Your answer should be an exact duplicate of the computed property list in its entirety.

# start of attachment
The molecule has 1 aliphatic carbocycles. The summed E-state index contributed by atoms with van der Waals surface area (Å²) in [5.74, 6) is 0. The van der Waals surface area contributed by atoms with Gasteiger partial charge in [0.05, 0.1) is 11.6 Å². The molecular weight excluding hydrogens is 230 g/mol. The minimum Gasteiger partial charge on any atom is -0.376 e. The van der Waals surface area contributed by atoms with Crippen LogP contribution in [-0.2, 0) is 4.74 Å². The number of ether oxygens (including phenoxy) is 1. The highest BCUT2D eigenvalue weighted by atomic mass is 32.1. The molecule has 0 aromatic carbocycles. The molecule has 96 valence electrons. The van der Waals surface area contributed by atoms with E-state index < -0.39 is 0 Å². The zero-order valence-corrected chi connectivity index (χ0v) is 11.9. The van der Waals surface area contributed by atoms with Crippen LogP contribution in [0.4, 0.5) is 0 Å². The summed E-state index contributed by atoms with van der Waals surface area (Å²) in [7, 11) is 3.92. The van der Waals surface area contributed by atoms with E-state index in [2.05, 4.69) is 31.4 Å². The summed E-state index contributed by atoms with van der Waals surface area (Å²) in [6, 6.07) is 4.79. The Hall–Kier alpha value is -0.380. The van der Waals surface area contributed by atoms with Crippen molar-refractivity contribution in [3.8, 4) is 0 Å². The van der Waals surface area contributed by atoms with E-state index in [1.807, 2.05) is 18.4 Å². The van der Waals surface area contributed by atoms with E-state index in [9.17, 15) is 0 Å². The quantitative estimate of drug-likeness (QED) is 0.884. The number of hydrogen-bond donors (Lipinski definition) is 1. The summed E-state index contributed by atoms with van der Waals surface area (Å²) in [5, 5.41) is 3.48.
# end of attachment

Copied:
The molecule has 1 aliphatic carbocycles. The summed E-state index contributed by atoms with van der Waals surface area (Å²) in [5.74, 6) is 0. The van der Waals surface area contributed by atoms with Gasteiger partial charge in [0.05, 0.1) is 11.6 Å². The molecular weight excluding hydrogens is 230 g/mol. The minimum Gasteiger partial charge on any atom is -0.376 e. The van der Waals surface area contributed by atoms with Crippen LogP contribution in [-0.2, 0) is 4.74 Å². The number of ether oxygens (including phenoxy) is 1. The highest BCUT2D eigenvalue weighted by atomic mass is 32.1. The molecule has 0 aromatic carbocycles. The molecule has 96 valence electrons. The van der Waals surface area contributed by atoms with E-state index < -0.39 is 0 Å². The zero-order valence-corrected chi connectivity index (χ0v) is 11.9. The van der Waals surface area contributed by atoms with Crippen LogP contribution in [0.4, 0.5) is 0 Å². The summed E-state index contributed by atoms with van der Waals surface area (Å²) in [7, 11) is 3.92. The van der Waals surface area contributed by atoms with E-state index in [2.05, 4.69) is 31.4 Å². The summed E-state index contributed by atoms with van der Waals surface area (Å²) in [6, 6.07) is 4.79. The Hall–Kier alpha value is -0.380. The van der Waals surface area contributed by atoms with Crippen molar-refractivity contribution in [3.8, 4) is 0 Å². The van der Waals surface area contributed by atoms with E-state index in [1.807, 2.05) is 18.4 Å². The van der Waals surface area contributed by atoms with E-state index in [9.17, 15) is 0 Å². The quantitative estimate of drug-likeness (QED) is 0.884. The number of hydrogen-bond donors (Lipinski definition) is 1. The summed E-state index contributed by atoms with van der Waals surface area (Å²) in [5, 5.41) is 3.48.